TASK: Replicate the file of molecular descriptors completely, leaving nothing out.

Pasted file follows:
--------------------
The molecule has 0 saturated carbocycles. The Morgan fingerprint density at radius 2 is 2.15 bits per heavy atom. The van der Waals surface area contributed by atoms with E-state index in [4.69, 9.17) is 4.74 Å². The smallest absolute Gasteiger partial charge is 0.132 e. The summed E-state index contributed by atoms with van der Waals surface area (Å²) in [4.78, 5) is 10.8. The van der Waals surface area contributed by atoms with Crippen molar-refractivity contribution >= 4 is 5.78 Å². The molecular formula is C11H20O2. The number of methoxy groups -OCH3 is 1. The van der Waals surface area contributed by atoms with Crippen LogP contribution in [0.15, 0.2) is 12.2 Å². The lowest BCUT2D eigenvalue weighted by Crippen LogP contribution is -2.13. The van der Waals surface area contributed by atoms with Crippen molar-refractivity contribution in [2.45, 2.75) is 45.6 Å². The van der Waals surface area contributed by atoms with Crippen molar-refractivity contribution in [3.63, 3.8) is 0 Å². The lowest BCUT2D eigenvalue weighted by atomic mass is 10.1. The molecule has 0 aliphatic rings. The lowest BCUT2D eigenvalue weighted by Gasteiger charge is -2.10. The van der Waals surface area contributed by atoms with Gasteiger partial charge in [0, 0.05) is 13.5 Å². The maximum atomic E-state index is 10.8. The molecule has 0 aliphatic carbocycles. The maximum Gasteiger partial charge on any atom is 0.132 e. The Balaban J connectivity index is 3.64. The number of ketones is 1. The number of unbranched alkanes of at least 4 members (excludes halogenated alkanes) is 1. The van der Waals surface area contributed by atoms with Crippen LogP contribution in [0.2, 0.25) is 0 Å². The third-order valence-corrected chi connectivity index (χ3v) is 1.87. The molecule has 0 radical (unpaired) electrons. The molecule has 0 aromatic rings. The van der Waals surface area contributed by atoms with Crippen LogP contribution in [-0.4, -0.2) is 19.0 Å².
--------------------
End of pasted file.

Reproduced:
The molecule has 0 saturated carbocycles. The Morgan fingerprint density at radius 2 is 2.15 bits per heavy atom. The van der Waals surface area contributed by atoms with E-state index in [4.69, 9.17) is 4.74 Å². The smallest absolute Gasteiger partial charge is 0.132 e. The summed E-state index contributed by atoms with van der Waals surface area (Å²) in [4.78, 5) is 10.8. The van der Waals surface area contributed by atoms with Crippen molar-refractivity contribution >= 4 is 5.78 Å². The molecular formula is C11H20O2. The number of methoxy groups -OCH3 is 1. The van der Waals surface area contributed by atoms with Crippen LogP contribution in [0.15, 0.2) is 12.2 Å². The lowest BCUT2D eigenvalue weighted by Crippen LogP contribution is -2.13. The van der Waals surface area contributed by atoms with Crippen molar-refractivity contribution in [2.45, 2.75) is 45.6 Å². The van der Waals surface area contributed by atoms with Crippen molar-refractivity contribution in [3.63, 3.8) is 0 Å². The lowest BCUT2D eigenvalue weighted by atomic mass is 10.1. The molecule has 0 aliphatic rings. The lowest BCUT2D eigenvalue weighted by Gasteiger charge is -2.10. The van der Waals surface area contributed by atoms with Gasteiger partial charge in [0, 0.05) is 13.5 Å². The maximum atomic E-state index is 10.8. The molecule has 0 aliphatic carbocycles. The maximum Gasteiger partial charge on any atom is 0.132 e. The Balaban J connectivity index is 3.64. The number of ketones is 1. The number of unbranched alkanes of at least 4 members (excludes halogenated alkanes) is 1. The van der Waals surface area contributed by atoms with Crippen LogP contribution in [0.2, 0.25) is 0 Å². The third-order valence-corrected chi connectivity index (χ3v) is 1.87. The molecule has 0 radical (unpaired) electrons. The molecule has 0 aromatic rings. The van der Waals surface area contributed by atoms with Crippen LogP contribution in [-0.4, -0.2) is 19.0 Å².